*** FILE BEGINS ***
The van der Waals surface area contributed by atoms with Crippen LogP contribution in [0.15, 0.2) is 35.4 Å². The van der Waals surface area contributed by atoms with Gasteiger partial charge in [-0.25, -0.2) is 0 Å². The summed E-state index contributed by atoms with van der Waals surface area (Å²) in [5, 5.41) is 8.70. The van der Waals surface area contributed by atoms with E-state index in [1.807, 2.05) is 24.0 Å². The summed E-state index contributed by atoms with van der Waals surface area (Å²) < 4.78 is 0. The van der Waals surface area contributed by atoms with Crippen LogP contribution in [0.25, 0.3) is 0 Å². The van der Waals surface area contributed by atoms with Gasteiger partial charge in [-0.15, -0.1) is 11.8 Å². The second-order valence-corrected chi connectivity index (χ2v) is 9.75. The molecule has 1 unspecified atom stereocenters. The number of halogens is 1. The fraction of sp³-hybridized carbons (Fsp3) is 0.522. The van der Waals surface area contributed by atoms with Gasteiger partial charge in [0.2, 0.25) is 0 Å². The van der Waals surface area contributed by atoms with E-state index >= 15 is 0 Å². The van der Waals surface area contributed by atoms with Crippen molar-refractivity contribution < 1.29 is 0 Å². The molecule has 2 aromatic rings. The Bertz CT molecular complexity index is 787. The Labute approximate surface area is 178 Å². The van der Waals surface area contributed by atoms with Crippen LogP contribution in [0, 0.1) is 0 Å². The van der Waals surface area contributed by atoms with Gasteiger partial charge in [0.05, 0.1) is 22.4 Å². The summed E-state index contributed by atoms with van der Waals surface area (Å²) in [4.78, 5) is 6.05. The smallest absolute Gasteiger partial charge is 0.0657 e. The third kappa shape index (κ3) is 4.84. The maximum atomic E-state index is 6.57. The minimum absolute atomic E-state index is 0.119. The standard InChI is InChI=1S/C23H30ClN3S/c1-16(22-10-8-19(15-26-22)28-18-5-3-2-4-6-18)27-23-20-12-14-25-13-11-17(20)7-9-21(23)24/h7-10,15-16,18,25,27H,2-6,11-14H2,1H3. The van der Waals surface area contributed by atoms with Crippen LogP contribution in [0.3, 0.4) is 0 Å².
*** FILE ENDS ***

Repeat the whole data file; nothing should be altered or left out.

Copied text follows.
The van der Waals surface area contributed by atoms with Crippen LogP contribution in [0.15, 0.2) is 35.4 Å². The van der Waals surface area contributed by atoms with Gasteiger partial charge in [-0.25, -0.2) is 0 Å². The summed E-state index contributed by atoms with van der Waals surface area (Å²) in [5, 5.41) is 8.70. The van der Waals surface area contributed by atoms with E-state index in [1.807, 2.05) is 24.0 Å². The summed E-state index contributed by atoms with van der Waals surface area (Å²) < 4.78 is 0. The van der Waals surface area contributed by atoms with Crippen LogP contribution in [0.25, 0.3) is 0 Å². The van der Waals surface area contributed by atoms with Gasteiger partial charge in [-0.15, -0.1) is 11.8 Å². The second-order valence-corrected chi connectivity index (χ2v) is 9.75. The molecule has 1 unspecified atom stereocenters. The number of halogens is 1. The fraction of sp³-hybridized carbons (Fsp3) is 0.522. The van der Waals surface area contributed by atoms with Gasteiger partial charge in [0.2, 0.25) is 0 Å². The van der Waals surface area contributed by atoms with E-state index >= 15 is 0 Å². The van der Waals surface area contributed by atoms with Crippen molar-refractivity contribution < 1.29 is 0 Å². The molecule has 2 aromatic rings. The Bertz CT molecular complexity index is 787. The Labute approximate surface area is 178 Å². The van der Waals surface area contributed by atoms with Crippen LogP contribution in [0, 0.1) is 0 Å². The van der Waals surface area contributed by atoms with Gasteiger partial charge in [0.05, 0.1) is 22.4 Å². The summed E-state index contributed by atoms with van der Waals surface area (Å²) in [4.78, 5) is 6.05. The smallest absolute Gasteiger partial charge is 0.0657 e. The third kappa shape index (κ3) is 4.84. The maximum atomic E-state index is 6.57. The minimum absolute atomic E-state index is 0.119. The standard InChI is InChI=1S/C23H30ClN3S/c1-16(22-10-8-19(15-26-22)28-18-5-3-2-4-6-18)27-23-20-12-14-25-13-11-17(20)7-9-21(23)24/h7-10,15-16,18,25,27H,2-6,11-14H2,1H3. The van der Waals surface area contributed by atoms with Crippen LogP contribution in [0.3, 0.4) is 0 Å².